Building the Bed: In a dry climate tall Hugelkulture beds must be used more sparingly as they dry out rapidly when exposed to dry desiccating winds. They do however show promise as windbreaks for this very reason, perhaps planted with drought tolerant herbs like rosemary, lavender, and thyme. Most of the beds should be under 2 feet in height to minimize dessication. A trench is dug 1 to 2 feet deep and holes are bored throughout the base either with a post hole digger or an auger an additional 2 to 3 feet deep. The holes are filled with vertical branches stems and sticks; the trench is filled with stumps; and branches and stems are laid horizontally over the stumps (if no stumps are available the trench can simple be filled with horizontally oriented branches and limbs); finally, cover with soil, a deep mulch (6"+), and plant.
In theory all of those bore holes filled with branches, limbs and stems will act like an artificial deep root system. This effect will increase as time progresses and mycelium networks develop. It is superior to simply laying biomass horizontally because the increase surface area in contact with the moist clay increase potential respiration rates for veggies planted on top. The deeper you bore and the more "fingers" of biomass that reach into the soil the greater the effect.
Lazy farmer permaculture alternative: Plant a bunch of fast growing, deep rooted coppice trees (preferably nitrogen fixing) amongst your vegetable beds and then coppice them to allow enough light in for healthy veggie growth. The trees will penetrate the clay subsoil and when coppiced or when one eventually dies the roots will form channels of biomass deep into the soil which can wick moisture vertically and distribute it horizontally. As soil builds mycelium will function as a nutrient and moisture highway. Making you and your plants happy.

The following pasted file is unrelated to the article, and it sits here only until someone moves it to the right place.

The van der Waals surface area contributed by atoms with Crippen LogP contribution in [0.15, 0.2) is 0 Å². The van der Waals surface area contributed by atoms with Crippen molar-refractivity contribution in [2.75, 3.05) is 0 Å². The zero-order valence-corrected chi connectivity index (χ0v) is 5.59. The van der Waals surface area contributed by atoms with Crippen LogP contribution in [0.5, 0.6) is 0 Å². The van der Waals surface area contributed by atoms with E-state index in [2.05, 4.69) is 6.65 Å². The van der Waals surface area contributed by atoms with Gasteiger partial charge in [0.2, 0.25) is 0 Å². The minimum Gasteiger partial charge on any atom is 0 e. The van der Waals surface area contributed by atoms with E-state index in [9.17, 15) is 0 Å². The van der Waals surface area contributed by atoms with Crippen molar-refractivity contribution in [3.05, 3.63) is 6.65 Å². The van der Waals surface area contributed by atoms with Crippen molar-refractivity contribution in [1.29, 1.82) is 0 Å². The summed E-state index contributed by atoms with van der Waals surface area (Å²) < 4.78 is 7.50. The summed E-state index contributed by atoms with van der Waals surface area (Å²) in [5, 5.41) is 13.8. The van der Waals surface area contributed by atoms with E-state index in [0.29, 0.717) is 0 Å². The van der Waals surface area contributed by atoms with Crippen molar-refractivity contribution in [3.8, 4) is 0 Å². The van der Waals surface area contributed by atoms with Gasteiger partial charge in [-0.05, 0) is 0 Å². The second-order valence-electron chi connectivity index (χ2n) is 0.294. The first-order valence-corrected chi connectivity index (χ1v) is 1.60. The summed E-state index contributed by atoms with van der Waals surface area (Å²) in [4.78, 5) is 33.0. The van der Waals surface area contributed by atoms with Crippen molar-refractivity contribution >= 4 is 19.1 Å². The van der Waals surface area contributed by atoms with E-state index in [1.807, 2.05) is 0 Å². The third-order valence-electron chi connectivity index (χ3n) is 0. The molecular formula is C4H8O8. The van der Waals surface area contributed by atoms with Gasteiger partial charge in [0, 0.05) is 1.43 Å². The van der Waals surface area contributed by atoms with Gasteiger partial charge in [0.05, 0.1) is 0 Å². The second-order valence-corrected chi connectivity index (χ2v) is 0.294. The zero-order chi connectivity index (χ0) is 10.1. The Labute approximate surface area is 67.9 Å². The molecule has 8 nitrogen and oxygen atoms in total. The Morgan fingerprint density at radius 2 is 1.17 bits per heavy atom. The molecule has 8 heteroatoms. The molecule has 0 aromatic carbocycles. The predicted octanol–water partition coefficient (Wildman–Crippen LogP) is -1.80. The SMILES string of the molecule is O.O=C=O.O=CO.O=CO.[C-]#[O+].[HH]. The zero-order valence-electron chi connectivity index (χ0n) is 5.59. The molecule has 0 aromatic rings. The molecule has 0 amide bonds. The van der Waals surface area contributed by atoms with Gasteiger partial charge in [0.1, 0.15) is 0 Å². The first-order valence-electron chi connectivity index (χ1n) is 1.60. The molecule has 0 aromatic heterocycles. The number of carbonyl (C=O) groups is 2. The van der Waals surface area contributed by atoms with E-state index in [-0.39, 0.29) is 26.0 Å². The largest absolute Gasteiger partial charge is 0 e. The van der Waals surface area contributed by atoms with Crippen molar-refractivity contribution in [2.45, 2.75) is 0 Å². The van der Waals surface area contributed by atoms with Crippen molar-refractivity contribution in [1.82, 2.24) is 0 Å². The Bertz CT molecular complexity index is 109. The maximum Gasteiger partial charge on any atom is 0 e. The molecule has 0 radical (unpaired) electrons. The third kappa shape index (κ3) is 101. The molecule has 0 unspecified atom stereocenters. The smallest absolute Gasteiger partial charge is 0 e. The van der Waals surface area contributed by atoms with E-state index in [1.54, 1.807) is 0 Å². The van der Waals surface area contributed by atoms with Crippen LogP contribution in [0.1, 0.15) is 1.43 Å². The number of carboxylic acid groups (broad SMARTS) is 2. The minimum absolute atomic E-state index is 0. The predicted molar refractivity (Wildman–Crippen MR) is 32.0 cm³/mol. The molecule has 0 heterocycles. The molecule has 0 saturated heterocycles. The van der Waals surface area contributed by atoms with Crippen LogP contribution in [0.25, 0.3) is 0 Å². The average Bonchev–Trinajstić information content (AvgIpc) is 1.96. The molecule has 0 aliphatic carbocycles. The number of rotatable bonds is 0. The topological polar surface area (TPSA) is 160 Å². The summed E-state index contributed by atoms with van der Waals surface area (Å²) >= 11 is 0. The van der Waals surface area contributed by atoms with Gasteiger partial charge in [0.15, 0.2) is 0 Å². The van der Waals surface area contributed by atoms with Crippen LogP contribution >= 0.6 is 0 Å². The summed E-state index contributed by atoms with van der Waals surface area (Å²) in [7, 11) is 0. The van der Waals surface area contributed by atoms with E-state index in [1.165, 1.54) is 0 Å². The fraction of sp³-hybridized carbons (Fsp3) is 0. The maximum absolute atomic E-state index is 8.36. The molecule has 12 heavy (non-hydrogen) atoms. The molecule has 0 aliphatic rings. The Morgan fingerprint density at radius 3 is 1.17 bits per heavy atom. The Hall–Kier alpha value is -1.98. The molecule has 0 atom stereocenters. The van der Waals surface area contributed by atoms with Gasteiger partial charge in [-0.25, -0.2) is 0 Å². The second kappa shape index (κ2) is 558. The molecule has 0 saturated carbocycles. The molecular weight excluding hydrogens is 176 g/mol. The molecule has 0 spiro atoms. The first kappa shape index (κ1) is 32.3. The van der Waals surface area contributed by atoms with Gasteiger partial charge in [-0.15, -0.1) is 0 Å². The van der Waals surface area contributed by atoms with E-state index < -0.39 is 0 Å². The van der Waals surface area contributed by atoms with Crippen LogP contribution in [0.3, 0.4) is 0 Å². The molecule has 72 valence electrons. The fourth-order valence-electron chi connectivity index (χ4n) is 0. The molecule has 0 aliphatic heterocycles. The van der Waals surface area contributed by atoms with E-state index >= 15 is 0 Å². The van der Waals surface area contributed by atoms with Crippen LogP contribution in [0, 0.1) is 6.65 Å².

What do you guys/gals think... am I crazy or what?
Not crazy at all. If you want to use an auger or a posthole digger to dig a 4" diameter hole, that's up to you, but I would point you to my post on hoserkultur if you think you can get by on holes that are only about 1-1/2" in diameter.
You're right that growing on compacted clay is just about as difficult as growing on top of concrete -- when the top layer dries out, neither one is giving up any of the water trapped below. At a molecular level, clay has quite a bit of porosity in the plane; perpendicular to it, not nearly as much. That means that if you are on the downside of a big hill of clay, water will keep replenishing your property, much to the chagrin of someone who is trying to grow crops on top of it.
posted 6 years ago
That is true my thinking is by tapping into this moisture reserve artificially we can create systems that allow drought suitable species to thrive even in dry conditions. They are like giant wicking beds. Perhaps some of the benefit you saw with your hoserkulture was simple due to improved moisture balance.